‘They look so fine, and young, and wrapped up in each other. Love is so fresh and clean at that age. Don’t you think?’
‘Margareta! I’m surprised at you! We both know there’s no such thing as love!’
‘What do you call it?’
Tatyana snuffed our her cigarette. That sly smile. ‘Mutations of wanting.’
‘You’re not serious.’
‘I am quite serious. Look at those kids. The boys want to get the girls into bed so they can have their corks popped off their bottles and forth. When a man blows his nose you don’t call it love. Why get all misty-eyed when a man blows another part of his anatomy? As for the girls, they’re either going along for the ride because they can get the things they want from the boys, or else maybe they enjoy being in bed too. Thought I doubt it. I never knew an eighteen-year-old boy who didn’t drop the egg off his spoon at the first fence.’
‘But that’s list! You’re talking about lust, not love.’
‘Lust is the hard sell. Love is the soft sell. The profit margin is the same.’
‘But love’s the opposite of self-interest. True, tender, love is pure and selfless.’
‘No. True, tender love is self-interest so sinewy that it only looks selfless.’
Everything failed to subdue me. Soon everything seemed dull: another sunrise, the lives of heroes, failing love, war, the discoveries people made about each other. The only thing that didn’t bore me, obviously enough, was how much money Tim Price made, and yet in its obviousness it did. There wasn’t a clear, identifiable emotion within me, except for greed and possibly, total disgust. I had all the characteristics of a human being–flesh, blood, skin, hair–but my depersonalization was so intense, had gone so deep, that the normal ability to feel compassion had been eradicated, the victim of a slow, purposeful erasure. I was simply imitating reality, a rough resemblance of a human being, with only a dim corner of my mind functioning. Something horrible was happening and yet I couldn’t figure out why–couldn’t put my finger on it. The only thing that calmed me was the satisfying sound of ice being dropped into a glass of J&B. Eventually I drowned the chow, which Evelyn didn’t miss; she didn’t even notice its absence, not even when I threw it in the walk-in freezer, wrapped in one of her sweaters from Bergdorf Goodman. We had to leave the Hamptons because I would find myself standing over our bed in the hours before dawn, with an ice pick gripped in my fist, waiting for Evelyn to open her eyes. At my suggestion, one morning over breakfast, she agreed, and on the last Sunday before Labor Day we returned to Manhattan by helicopter.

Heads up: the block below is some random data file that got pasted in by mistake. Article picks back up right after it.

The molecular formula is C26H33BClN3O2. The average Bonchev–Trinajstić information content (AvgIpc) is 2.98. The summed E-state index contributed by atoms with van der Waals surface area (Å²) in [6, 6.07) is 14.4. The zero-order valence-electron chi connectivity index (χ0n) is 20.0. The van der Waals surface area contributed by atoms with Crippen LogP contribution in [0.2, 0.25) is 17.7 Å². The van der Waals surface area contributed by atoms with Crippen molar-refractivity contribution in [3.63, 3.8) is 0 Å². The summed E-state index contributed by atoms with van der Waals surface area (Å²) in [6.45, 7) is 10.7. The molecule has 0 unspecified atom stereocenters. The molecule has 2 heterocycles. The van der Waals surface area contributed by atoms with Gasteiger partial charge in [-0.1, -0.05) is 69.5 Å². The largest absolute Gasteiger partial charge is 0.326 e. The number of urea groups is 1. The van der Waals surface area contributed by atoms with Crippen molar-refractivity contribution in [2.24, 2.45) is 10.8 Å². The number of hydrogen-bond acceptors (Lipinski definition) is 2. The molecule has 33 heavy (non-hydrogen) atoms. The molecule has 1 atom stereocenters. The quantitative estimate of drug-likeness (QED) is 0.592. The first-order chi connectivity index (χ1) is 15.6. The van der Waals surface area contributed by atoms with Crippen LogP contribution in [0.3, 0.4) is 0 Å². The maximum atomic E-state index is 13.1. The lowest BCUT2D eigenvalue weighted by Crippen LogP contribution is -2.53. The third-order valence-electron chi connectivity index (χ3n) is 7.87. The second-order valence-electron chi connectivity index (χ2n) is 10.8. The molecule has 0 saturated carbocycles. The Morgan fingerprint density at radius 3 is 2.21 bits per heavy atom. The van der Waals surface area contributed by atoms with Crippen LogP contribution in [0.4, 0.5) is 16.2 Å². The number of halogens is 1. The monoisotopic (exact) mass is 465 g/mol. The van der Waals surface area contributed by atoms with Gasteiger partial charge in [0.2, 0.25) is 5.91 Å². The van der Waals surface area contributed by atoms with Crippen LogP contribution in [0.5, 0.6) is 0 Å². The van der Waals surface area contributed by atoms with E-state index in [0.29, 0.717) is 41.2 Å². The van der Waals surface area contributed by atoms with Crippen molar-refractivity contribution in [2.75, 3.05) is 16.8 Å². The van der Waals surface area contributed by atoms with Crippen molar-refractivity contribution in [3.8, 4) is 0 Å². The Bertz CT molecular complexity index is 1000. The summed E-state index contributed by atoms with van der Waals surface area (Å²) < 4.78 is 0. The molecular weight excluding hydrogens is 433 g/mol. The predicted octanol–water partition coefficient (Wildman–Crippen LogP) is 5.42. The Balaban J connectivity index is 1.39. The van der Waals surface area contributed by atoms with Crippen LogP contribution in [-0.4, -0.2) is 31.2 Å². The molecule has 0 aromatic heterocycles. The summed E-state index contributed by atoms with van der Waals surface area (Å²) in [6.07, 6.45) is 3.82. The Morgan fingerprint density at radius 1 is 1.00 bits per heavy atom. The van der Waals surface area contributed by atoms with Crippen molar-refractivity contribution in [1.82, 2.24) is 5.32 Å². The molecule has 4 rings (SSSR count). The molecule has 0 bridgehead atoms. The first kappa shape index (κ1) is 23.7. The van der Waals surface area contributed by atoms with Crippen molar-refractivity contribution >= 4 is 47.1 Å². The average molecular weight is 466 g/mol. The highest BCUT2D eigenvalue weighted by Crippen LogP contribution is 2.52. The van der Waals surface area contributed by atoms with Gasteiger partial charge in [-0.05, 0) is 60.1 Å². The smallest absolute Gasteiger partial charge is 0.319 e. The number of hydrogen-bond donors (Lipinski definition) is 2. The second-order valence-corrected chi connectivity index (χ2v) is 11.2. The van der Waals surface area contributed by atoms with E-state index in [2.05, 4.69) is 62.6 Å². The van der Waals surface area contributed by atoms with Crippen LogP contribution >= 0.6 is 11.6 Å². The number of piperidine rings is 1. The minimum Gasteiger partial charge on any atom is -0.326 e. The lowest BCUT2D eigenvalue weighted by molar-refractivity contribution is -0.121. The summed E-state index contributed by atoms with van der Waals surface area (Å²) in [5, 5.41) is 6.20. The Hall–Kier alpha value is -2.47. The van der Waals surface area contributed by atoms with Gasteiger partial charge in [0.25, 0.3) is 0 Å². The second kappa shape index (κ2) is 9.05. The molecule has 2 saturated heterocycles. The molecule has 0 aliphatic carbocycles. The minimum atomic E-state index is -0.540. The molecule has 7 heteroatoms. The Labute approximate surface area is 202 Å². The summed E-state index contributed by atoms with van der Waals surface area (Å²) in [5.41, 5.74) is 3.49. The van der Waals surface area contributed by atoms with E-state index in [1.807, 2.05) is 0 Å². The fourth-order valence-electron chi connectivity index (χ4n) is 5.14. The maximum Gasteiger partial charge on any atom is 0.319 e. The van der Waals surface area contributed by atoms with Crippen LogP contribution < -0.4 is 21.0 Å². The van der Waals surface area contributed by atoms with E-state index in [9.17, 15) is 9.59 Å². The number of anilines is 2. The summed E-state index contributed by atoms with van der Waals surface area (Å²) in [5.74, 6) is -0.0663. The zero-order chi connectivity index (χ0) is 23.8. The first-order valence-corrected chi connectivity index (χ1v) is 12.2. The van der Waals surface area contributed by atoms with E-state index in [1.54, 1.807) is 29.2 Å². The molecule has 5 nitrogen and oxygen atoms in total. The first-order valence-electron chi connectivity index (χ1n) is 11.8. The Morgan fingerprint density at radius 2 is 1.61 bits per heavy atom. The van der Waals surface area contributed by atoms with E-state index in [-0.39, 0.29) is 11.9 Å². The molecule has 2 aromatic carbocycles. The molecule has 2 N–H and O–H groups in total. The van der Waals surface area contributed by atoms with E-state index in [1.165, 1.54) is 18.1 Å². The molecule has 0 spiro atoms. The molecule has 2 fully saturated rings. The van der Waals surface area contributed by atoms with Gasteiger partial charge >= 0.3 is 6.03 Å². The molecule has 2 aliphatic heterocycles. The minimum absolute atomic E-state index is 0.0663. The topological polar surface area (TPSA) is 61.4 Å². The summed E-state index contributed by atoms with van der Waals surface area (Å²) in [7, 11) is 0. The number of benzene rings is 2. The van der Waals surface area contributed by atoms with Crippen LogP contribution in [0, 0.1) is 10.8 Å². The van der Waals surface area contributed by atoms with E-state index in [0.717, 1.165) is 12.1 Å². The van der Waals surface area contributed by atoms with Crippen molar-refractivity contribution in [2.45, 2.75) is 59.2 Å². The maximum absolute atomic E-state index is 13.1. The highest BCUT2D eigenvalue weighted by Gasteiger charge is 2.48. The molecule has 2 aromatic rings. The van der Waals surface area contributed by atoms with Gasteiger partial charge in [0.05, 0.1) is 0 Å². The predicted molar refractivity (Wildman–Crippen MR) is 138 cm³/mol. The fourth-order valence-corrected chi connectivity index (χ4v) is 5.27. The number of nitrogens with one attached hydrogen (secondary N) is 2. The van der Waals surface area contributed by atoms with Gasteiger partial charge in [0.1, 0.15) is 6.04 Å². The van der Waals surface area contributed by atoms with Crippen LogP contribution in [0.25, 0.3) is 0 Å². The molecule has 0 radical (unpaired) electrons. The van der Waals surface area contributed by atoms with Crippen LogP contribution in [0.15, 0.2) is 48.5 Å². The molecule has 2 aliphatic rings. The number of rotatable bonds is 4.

He buried her beside her husband. After the services were over and the few mourners had gone, he stood alone in a cold November wind and looked at the two graves, one open to its burden and the other mounded and covered by a thin fuzz of grass. He turned on the bare, treeless little plot that held others like his mother and father and looked across the flat land in the direction of the farm where he had been born, where his mother and father had spent their years. He thought of the cost exacted, year after year, by the soil; and it remained as it had been—a little more barren, perhaps, a little more frugal of increase. Nothing had changed. Their lives had been expended in cheerless labor, their wills broken, their intelligences numbed. Now they were in the earth to which they had given their lives; and slowly, year by year, the earth would take them. Slowly the damp and rot would infest the pine boxes which held their bodies, and slowly it would touch their flesh, and finally it would consume the last vestiges of their substances. And they would become a meaningless part of that stubborn earth to which they had long ago given themselves.